Arrival

****

Reviewed by: Amber Wilkinson

Arrival
"Denis Villeneuve's latest film may be about aliens visiting Earth but it's the people who hold his interest."

Denis Villeneuve's latest film may be about aliens visiting Earth but it's the people who hold his interest - he frequently puts the focus on faces and the smallest of interactions is key from the start. Not that its difficult to be smitten by Amy Adams, who since her breakthrough role in 2005's Junebug has shown a knack for bringing an easy smile and instant emotion to characters that is hard to beat. Here she plays Dr Louise Banks, a linguist - although our introduction to her is not via her job, but her humanity, as we see her with a baby girl, her daughter, quickly growing up until, too soon, she experiences loss. "I remember moments in the middle," she says.

Cutting to the present moment, we quickly learn that aliens have arrived at various points on planet Earth in gigantic egg-shaped obelisks and the good doctor is being asked by US Army Colonel Weber (Forest Whitaker) to join a multinational project to make contact and find out what, if anything, the visitors want. It would be easy to opt for the usual sense of thriller threat and military bombast that normally accompanies such arrivals, but Villeneuve takes a different tack, lending a sense of awe to the way that people are treating the alien craft, even if those in charge are nervous.

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Teaming up with physicist Ian Donnelly (Jeremy Renner), the two of them board the spaceship and are greeted by the dark, giant squid-like heptapods within. Despite showing us the creatures from the start, Villeneuve maintains an impressive sense of mystery around them, both by showing them shrouded in fog, so that they are not entirely distinct and, crucially, by showing how they are perceived by Louise and Ian. Our experience reflects theirs. As Louise and Ian begin to make a tentative connection with the aliens they face a race against the thinning patience of other nations who are considering withdrawing co-operation from one another. Communicating with Abbot and Costello, as the pair name the aliens, is not going to be easy. Speech is out, as they "talk" in sounds a human can't replicate and so the scientists turn to script, discovering that each alien thought is rendered as an elaborate inky blotch.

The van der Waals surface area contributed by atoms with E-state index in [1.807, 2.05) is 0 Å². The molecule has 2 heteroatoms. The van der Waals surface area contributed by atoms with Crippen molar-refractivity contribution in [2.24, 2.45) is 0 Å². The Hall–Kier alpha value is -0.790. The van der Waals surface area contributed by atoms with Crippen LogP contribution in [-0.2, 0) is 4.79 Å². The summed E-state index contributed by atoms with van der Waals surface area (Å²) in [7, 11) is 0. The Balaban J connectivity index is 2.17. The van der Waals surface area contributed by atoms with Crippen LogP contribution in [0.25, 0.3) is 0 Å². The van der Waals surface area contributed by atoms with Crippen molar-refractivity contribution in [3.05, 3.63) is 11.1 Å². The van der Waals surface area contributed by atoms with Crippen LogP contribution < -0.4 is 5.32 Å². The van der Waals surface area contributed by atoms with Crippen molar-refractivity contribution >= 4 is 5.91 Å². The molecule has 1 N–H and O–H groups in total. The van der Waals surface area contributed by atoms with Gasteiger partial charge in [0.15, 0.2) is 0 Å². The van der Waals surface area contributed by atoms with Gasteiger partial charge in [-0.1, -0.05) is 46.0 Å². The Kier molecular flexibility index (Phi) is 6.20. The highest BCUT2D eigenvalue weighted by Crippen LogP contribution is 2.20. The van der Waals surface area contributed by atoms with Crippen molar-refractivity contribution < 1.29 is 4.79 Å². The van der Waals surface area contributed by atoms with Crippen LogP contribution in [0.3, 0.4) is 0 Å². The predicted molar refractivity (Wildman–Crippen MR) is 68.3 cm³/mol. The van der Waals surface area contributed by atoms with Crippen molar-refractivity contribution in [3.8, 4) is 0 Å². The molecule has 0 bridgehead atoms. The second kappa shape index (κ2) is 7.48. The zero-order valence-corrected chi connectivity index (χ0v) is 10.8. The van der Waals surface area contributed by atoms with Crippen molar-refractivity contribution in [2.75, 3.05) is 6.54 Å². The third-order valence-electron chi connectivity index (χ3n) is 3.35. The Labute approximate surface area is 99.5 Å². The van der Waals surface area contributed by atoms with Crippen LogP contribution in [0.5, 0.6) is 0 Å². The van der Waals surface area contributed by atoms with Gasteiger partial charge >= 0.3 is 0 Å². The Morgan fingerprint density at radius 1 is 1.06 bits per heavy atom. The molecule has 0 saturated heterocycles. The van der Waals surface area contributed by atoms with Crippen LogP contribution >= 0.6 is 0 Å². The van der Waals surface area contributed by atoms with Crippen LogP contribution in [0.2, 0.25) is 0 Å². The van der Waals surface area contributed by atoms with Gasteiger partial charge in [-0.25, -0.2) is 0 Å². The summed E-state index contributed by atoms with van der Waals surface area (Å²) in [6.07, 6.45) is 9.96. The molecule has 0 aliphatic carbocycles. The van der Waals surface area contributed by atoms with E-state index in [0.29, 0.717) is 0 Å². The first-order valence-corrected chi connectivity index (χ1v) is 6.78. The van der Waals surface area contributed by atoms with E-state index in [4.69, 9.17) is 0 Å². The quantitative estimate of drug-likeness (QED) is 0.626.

The themes of the film are equally intricate, navigating ideas of love, loss and perception but Eric Heisserer - adapting from the short story The Story Of Your Life by Ted Chiang - keeps the exposition manageable. It isn't that he shies away from big ideas - he allows Louise to outline the concepts lying behind the alien communication - but he doesn't labour them or make them necessarily convoluted, so that we understand the basics without losing track of the heart of the film, which like some of the best science fiction is, of course, humanity itself.

Bradford Young's cinematography, often involving yellows and blue lighting recalls some of the uneasiness of 2013's Enemy (shot by Nicolas Bolduc), but Louise's natural warmth and desire to communicate are the dominant notes. As the film nears its conclusion, it offers the unexpected in a way that still feels like a natural progression from the thoughtful explorations of the film rather than a tacked on twist, all of which bodes exceedingly well for Villeneuve's upcoming Blade Runner 2049.

Reviewed on: 25 Oct 2016
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Arrival packshot
A linguist is given the task of helping to communicate with extra-terrestrial beings when they touch down around the globe.
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Luke Shaw *****

Director: Denis Villeneuve

Writer: Eric Heisserer, based on the short story by Ted Chiang

Starring: Amy Adams, Jeremy Renner, Forest Whitaker, Michael Stuhlbarg, Nathaly Thibault, Mark O'Brien, Tzi Ma, Leisa Reid, Abigail Pniowsky, Julia Scarlett Dan, Ruth Chiang, Frank Fiola, Julian Casey, Russell Yuen, Max Walker

Year: 2016

Runtime: 116 minutes

BBFC: 12 - Age Restricted

Country: US

Festivals:

SSFF 2016
London 2016

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